We crossed the line 1, 2, 3 - Slim in 35:05, Poppa Rob in 35:47, and me in 35:50.  A PR!  Well, that is until I realized the course was a little short.  Add about 60 seconds and you have our true 10k times.  I was still pretty pumped with my splits, which were all right around 6:00/mile.  Considering the course conditions, I'll take it. 

                                                                My sweet prize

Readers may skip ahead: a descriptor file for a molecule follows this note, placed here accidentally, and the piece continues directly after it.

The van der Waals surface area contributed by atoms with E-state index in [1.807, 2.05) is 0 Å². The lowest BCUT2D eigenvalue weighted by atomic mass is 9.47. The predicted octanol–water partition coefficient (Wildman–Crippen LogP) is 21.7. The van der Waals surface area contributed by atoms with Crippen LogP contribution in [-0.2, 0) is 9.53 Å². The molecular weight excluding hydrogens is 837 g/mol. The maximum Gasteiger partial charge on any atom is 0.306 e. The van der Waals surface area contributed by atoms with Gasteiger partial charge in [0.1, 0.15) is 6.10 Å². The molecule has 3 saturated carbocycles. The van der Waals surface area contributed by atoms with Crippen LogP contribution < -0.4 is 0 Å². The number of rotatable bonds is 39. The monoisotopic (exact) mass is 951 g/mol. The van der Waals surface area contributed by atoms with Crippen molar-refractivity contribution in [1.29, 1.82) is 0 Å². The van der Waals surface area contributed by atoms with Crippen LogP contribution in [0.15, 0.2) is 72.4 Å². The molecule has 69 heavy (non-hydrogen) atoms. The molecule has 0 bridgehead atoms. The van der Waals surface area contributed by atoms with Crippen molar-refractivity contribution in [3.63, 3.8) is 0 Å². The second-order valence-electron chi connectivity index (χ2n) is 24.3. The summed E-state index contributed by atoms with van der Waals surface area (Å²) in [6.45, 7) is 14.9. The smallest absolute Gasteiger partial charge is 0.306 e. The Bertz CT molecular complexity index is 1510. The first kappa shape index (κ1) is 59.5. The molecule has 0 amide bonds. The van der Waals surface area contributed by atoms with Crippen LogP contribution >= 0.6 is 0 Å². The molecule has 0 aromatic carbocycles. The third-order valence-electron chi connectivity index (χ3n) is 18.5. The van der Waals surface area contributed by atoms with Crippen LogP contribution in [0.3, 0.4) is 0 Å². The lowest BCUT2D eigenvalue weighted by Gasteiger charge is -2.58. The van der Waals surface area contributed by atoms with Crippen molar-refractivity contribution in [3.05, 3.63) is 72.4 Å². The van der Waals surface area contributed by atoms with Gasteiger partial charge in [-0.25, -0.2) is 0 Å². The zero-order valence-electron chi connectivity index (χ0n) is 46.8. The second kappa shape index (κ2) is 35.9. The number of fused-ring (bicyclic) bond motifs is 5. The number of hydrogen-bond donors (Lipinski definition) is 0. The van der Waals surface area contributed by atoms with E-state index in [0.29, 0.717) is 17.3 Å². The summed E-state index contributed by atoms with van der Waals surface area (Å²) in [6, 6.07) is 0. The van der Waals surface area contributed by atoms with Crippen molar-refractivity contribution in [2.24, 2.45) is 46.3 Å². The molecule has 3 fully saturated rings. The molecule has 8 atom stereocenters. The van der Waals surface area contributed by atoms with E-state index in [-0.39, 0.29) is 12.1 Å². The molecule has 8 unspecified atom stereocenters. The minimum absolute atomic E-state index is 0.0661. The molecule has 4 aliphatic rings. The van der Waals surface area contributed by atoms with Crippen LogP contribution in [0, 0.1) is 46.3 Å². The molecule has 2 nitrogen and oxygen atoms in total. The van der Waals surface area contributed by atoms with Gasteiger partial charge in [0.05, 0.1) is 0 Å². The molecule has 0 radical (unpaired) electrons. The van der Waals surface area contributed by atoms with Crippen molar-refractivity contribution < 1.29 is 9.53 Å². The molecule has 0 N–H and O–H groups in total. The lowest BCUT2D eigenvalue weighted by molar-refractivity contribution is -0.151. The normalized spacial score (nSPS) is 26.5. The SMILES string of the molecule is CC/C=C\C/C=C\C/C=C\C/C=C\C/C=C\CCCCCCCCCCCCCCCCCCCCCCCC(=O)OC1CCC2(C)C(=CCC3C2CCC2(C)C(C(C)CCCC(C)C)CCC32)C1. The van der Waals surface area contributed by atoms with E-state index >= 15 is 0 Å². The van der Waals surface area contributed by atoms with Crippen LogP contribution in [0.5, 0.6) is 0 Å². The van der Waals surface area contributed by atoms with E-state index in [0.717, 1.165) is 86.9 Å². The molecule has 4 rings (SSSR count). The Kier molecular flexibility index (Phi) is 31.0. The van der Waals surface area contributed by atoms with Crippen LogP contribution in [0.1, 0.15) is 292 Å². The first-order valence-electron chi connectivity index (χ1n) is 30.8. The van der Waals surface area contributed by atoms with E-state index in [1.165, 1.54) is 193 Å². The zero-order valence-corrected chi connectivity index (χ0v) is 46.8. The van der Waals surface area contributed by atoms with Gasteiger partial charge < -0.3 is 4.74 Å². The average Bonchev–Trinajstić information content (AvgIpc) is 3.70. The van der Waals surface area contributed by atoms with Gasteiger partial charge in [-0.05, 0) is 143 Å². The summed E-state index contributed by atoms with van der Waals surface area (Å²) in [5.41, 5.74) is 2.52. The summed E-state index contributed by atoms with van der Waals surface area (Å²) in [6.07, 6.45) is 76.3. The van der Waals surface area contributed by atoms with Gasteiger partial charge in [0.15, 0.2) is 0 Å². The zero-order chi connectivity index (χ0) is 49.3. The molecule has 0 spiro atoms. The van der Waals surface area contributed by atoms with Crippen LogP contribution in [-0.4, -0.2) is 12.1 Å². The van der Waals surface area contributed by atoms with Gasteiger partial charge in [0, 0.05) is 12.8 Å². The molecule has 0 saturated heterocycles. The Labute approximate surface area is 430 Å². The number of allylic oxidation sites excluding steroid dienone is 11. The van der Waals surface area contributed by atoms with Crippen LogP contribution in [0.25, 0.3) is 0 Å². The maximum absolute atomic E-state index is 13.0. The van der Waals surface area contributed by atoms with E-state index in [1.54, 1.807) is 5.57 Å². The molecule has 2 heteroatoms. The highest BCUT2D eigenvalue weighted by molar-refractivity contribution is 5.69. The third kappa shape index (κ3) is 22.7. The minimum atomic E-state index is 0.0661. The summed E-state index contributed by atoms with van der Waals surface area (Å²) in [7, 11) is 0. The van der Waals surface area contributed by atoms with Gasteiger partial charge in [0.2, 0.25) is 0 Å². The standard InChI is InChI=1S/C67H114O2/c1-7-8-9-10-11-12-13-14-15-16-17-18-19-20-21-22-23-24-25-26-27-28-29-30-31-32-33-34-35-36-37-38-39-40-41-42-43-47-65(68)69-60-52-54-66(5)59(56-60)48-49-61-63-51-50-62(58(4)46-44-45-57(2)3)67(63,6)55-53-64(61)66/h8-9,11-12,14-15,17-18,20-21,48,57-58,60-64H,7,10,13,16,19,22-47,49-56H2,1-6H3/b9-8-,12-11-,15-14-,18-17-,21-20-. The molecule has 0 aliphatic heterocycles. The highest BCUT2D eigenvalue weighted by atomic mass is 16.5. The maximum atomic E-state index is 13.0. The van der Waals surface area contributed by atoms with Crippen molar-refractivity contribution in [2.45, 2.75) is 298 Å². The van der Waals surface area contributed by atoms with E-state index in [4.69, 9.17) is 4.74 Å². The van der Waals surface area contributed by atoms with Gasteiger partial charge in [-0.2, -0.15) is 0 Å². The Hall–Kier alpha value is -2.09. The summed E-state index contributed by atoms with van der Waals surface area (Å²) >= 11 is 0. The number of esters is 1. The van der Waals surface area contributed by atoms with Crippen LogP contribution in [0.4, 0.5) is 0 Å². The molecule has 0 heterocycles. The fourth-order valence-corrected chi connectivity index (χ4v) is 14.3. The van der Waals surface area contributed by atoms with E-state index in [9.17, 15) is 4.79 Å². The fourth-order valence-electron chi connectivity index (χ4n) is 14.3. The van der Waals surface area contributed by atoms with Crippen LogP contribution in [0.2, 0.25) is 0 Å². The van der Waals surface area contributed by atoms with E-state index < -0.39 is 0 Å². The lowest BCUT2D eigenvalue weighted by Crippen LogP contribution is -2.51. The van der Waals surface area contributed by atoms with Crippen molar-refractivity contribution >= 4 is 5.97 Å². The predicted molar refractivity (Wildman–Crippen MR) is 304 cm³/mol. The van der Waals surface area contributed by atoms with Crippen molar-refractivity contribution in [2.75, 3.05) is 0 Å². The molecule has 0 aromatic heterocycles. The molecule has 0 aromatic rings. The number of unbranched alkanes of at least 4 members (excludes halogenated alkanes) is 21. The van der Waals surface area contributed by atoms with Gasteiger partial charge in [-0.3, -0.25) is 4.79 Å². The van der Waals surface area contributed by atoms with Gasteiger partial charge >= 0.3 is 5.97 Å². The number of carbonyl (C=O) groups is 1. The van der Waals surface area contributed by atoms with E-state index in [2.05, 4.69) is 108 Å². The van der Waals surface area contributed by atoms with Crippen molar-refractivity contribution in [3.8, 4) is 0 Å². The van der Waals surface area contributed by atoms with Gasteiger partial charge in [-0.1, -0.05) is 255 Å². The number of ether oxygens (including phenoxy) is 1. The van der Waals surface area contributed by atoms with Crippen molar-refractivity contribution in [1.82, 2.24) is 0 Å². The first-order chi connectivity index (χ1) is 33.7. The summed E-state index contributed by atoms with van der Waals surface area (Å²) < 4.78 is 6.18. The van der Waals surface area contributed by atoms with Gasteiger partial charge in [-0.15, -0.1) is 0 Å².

After the race, my coach and I hatched a plan for Japan.  Boston has always been the ultimate goal for spring and nothing has changed.  The trip to, and race in, Japan are going to be for fun.  Because of the training time that I lost while sick, it's going to be a battle to get sharp for Boston.  The race in Japan needs to be an "easy" training run so that when I get back, Coach Ron can beat the crap out of me (so to speak) for 4 weeks to make up for lost time and get me primed for Bean Town.  Hopefully I can behave and stick to the 3:00-3:10 marathon we have in mind for Japan.  I know the competitor in me will hate not to leave everything on course, but I have to keep my eyes on the prize!